7 Tips to Answering Behavioral Interview Questions

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7 Tips to Answering Behavioral Interview Questions

Wednesday, May 24, 2017

Heading off to a job interview is always a bit nerve racking, but heading into the interview with confidence can set you in the right direction. Behavioral interview questions are meant to help explain your character to the interviewee.

Here are a few tips, from our college recruiting team, to help you ace the behavioral interview questions:

1. Always Prepare

It doesn’t matter if you think this will be the easiest interview of your life or the hardest, there is always time and room to prepare. This step doesn’t need to take long, but it will be significant towards your confidence when you walk into the interview. Practice by saying your responses out loud to questions you’ve been asked in previous interviews. Such questions usually start with “Explain a time when you…” or “Give an example of…”.  Knowing examples ahead of time to answer these questions honestly and professionally will enhance your interview answers.

2. Give Yourself a Breather

This goes for any interview and is something extremely easy to do prior to an interview. Always come at least 15 minutes prior to the scheduled interview time. This gives you time to relax and store up your confidence. Power poses are especially important during the waiting time. A simple power pose with your legs together but uncrossed, arms resting with your palms facing upwards can psychologically prepare your body for the interview. Confidence in yourself leads to better behavioral interview answers.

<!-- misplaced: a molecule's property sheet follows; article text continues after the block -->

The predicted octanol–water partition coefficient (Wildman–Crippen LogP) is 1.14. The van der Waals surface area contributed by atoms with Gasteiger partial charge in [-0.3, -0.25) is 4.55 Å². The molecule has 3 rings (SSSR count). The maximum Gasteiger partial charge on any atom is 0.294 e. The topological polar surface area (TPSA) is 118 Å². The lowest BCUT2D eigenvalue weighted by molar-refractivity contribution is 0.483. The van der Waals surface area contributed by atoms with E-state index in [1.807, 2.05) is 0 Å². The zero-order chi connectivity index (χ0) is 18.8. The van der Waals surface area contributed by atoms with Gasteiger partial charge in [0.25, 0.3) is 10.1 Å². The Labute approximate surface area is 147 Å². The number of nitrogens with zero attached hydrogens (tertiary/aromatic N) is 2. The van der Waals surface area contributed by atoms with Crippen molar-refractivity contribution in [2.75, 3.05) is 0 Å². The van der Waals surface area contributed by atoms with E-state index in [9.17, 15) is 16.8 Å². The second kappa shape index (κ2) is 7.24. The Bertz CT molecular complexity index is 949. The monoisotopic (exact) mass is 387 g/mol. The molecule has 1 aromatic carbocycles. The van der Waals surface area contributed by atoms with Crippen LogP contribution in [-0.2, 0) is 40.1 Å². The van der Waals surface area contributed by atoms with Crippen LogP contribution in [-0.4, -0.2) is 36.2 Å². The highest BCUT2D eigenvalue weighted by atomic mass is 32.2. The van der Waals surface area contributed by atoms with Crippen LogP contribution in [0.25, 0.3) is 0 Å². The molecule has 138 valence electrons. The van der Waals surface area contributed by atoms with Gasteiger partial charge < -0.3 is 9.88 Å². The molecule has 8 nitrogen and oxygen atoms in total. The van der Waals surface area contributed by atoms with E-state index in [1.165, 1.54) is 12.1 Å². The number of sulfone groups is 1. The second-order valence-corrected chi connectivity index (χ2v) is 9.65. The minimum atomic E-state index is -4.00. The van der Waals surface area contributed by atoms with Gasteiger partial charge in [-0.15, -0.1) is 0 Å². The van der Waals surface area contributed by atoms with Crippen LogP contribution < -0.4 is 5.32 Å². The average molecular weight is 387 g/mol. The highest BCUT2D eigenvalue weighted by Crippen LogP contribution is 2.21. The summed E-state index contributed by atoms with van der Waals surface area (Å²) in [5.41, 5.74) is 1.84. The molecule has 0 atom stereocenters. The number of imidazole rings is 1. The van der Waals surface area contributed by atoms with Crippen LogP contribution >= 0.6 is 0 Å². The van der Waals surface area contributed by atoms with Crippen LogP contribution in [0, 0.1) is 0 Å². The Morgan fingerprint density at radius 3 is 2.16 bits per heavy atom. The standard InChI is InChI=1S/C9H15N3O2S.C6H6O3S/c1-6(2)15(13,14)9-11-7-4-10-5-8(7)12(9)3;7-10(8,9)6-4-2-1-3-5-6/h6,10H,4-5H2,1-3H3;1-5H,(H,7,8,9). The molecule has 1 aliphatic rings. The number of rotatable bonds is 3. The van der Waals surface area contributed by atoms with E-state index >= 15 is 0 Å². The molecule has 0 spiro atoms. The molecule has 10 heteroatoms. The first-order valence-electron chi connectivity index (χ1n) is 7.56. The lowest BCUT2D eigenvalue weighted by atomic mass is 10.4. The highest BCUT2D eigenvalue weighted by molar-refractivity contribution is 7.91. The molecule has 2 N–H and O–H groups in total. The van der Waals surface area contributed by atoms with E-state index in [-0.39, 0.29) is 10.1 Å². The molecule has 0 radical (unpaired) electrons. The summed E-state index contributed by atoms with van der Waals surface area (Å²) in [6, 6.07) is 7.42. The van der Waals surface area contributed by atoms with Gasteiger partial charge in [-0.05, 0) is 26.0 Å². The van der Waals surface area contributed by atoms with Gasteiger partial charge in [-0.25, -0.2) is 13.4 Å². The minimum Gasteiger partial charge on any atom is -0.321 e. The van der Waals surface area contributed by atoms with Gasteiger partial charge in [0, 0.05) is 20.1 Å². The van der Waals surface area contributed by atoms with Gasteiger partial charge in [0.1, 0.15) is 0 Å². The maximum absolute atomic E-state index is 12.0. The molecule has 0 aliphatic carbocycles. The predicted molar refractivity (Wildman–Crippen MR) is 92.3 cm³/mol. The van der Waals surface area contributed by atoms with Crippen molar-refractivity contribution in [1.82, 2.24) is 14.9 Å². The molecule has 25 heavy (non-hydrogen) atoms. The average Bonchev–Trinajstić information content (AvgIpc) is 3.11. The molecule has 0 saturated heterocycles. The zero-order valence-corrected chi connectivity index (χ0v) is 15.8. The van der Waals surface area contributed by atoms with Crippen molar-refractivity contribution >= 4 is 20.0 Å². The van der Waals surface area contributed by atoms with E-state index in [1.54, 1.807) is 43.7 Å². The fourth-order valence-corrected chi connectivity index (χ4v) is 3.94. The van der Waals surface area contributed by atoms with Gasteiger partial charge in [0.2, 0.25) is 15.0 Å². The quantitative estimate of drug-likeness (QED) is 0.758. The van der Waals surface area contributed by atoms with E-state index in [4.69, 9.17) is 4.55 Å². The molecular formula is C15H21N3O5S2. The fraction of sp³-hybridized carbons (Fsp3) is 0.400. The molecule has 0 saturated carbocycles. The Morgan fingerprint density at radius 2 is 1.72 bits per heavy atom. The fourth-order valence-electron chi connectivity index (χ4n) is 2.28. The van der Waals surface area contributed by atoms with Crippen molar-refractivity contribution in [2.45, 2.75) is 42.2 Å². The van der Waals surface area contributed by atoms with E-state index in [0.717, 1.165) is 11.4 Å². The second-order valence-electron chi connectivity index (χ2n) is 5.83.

3. Be Specific

This is a tricky one to tackle, but when you’re preparing you’ll want to think about ways to be specific without telling a 10 minute story. The key here is to make sure you are giving a brief background on the story, followed by specific details of how you solved the problem. The person/people interviewing you want to know how you solved the problem rather than your background. To prepare a more structured response, I recommend you use the STAR method. This one is tricky because though you want to give context, you don’t want to sound like you memorized answers.

4. Use the STAR method

Situation: Give context to your story (who, what, where, when, why, how)
Tasks: What was your role in this situation? What needed to be completed? What other factors could have altered the outcome? What considerations were made for this particular situation?
Action: What specific role did you play in the outcome and how did you take action to correct the situation? Explain why you took that action.
Result: How did this solution play out? Were all issues resolved?

5. Emphasize Your Qualities

Behavioral interview questions are aiming at your qualities when dealing with specific situations. These qualities tell the company if you’re a good fit for the role. You know your qualities best so give examples that portray the qualities most valuable to the position you’re interviewing for. Particularly if you have a quality you feel sets you apart from any other candidate, that’s what you’ll want to emphasize when you give your situational examples.  

6. Expect Follow-Up Questions

There may be follow-up questions from your response. This is not to say you answered the question wrong, but possibly that you answered it well and the interviewer is trying to grasp the details of the situation better. Provide them with a moral to the story. This is also a great time to emphasize the qualities that make you great.

7. Be Honest

This may be the most obvious tip, but it’s most important to respond truthfully to any behavioral or follow-up questions. You may be asked how you felt in the situation and you don’t want to exaggerate the results or lessen the way you felt. Be honest but focus on the positive.

The best thing you can do for yourself is act confident. Show your enthusiasm for the position and explain through behavioral questions why you are the best fit. Find a career that fits you best. Good luck!

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